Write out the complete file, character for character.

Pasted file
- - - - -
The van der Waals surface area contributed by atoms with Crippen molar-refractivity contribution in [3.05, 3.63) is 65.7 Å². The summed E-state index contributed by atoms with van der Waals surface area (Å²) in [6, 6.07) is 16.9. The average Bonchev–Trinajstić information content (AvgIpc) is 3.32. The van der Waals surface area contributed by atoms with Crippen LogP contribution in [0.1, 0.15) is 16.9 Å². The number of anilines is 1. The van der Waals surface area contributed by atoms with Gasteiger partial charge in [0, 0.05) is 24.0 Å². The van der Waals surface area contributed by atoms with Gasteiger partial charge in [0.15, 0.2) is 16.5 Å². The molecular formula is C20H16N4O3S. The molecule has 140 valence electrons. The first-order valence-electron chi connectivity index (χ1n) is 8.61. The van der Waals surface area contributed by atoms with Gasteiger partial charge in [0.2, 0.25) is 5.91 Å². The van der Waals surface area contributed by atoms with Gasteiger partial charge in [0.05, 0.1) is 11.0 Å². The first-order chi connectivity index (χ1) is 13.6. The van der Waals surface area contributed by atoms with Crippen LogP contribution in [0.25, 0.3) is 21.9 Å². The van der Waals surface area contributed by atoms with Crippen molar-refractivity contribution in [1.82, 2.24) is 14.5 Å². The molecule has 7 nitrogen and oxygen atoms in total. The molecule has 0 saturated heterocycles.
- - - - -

The van der Waals surface area contributed by atoms with Crippen molar-refractivity contribution in [3.05, 3.63) is 65.7 Å². The summed E-state index contributed by atoms with van der Waals surface area (Å²) in [6, 6.07) is 16.9. The average Bonchev–Trinajstić information content (AvgIpc) is 3.32. The van der Waals surface area contributed by atoms with Crippen LogP contribution in [0.1, 0.15) is 16.9 Å². The number of anilines is 1. The van der Waals surface area contributed by atoms with Gasteiger partial charge in [0, 0.05) is 24.0 Å². The van der Waals surface area contributed by atoms with Gasteiger partial charge in [0.15, 0.2) is 16.5 Å². The molecular formula is C20H16N4O3S. The molecule has 140 valence electrons. The first-order valence-electron chi connectivity index (χ1n) is 8.61. The van der Waals surface area contributed by atoms with Gasteiger partial charge in [0.2, 0.25) is 5.91 Å². The van der Waals surface area contributed by atoms with Gasteiger partial charge in [0.05, 0.1) is 11.0 Å². The first-order chi connectivity index (χ1) is 13.6. The van der Waals surface area contributed by atoms with Crippen LogP contribution in [0.25, 0.3) is 21.9 Å². The van der Waals surface area contributed by atoms with Crippen molar-refractivity contribution in [1.82, 2.24) is 14.5 Å². The molecule has 7 nitrogen and oxygen atoms in total. The molecule has 0 saturated heterocycles.